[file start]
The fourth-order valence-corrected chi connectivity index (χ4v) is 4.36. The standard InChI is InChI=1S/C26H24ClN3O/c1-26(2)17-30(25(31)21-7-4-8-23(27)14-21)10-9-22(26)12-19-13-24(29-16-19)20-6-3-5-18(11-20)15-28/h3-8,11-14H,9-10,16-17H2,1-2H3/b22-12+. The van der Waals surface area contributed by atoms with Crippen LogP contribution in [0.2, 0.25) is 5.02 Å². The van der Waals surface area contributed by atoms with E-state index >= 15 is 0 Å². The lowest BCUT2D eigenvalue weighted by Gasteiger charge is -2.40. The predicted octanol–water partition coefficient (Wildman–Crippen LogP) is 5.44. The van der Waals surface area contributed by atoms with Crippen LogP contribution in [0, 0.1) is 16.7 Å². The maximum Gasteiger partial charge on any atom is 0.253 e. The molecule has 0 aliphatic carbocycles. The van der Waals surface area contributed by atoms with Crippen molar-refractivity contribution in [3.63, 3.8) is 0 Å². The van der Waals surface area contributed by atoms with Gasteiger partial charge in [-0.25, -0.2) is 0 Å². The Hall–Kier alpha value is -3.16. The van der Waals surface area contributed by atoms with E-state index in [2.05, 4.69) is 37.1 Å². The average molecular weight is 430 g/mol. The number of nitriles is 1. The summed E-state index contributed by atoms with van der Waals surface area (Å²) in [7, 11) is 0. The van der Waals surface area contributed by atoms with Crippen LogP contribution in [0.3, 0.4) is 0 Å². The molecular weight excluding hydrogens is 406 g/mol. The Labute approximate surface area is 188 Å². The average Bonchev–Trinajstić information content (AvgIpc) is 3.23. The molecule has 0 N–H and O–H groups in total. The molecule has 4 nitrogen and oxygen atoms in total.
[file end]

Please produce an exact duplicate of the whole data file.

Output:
The fourth-order valence-corrected chi connectivity index (χ4v) is 4.36. The standard InChI is InChI=1S/C26H24ClN3O/c1-26(2)17-30(25(31)21-7-4-8-23(27)14-21)10-9-22(26)12-19-13-24(29-16-19)20-6-3-5-18(11-20)15-28/h3-8,11-14H,9-10,16-17H2,1-2H3/b22-12+. The van der Waals surface area contributed by atoms with Crippen LogP contribution in [0.2, 0.25) is 5.02 Å². The van der Waals surface area contributed by atoms with E-state index >= 15 is 0 Å². The lowest BCUT2D eigenvalue weighted by Gasteiger charge is -2.40. The predicted octanol–water partition coefficient (Wildman–Crippen LogP) is 5.44. The van der Waals surface area contributed by atoms with Crippen LogP contribution in [0, 0.1) is 16.7 Å². The maximum Gasteiger partial charge on any atom is 0.253 e. The molecule has 0 aliphatic carbocycles. The van der Waals surface area contributed by atoms with Crippen molar-refractivity contribution in [3.63, 3.8) is 0 Å². The van der Waals surface area contributed by atoms with Gasteiger partial charge in [-0.25, -0.2) is 0 Å². The Hall–Kier alpha value is -3.16. The van der Waals surface area contributed by atoms with E-state index in [2.05, 4.69) is 37.1 Å². The average molecular weight is 430 g/mol. The number of nitriles is 1. The summed E-state index contributed by atoms with van der Waals surface area (Å²) in [7, 11) is 0. The van der Waals surface area contributed by atoms with Crippen LogP contribution in [0.3, 0.4) is 0 Å². The molecular weight excluding hydrogens is 406 g/mol. The Labute approximate surface area is 188 Å². The average Bonchev–Trinajstić information content (AvgIpc) is 3.23. The molecule has 0 N–H and O–H groups in total. The molecule has 4 nitrogen and oxygen atoms in total.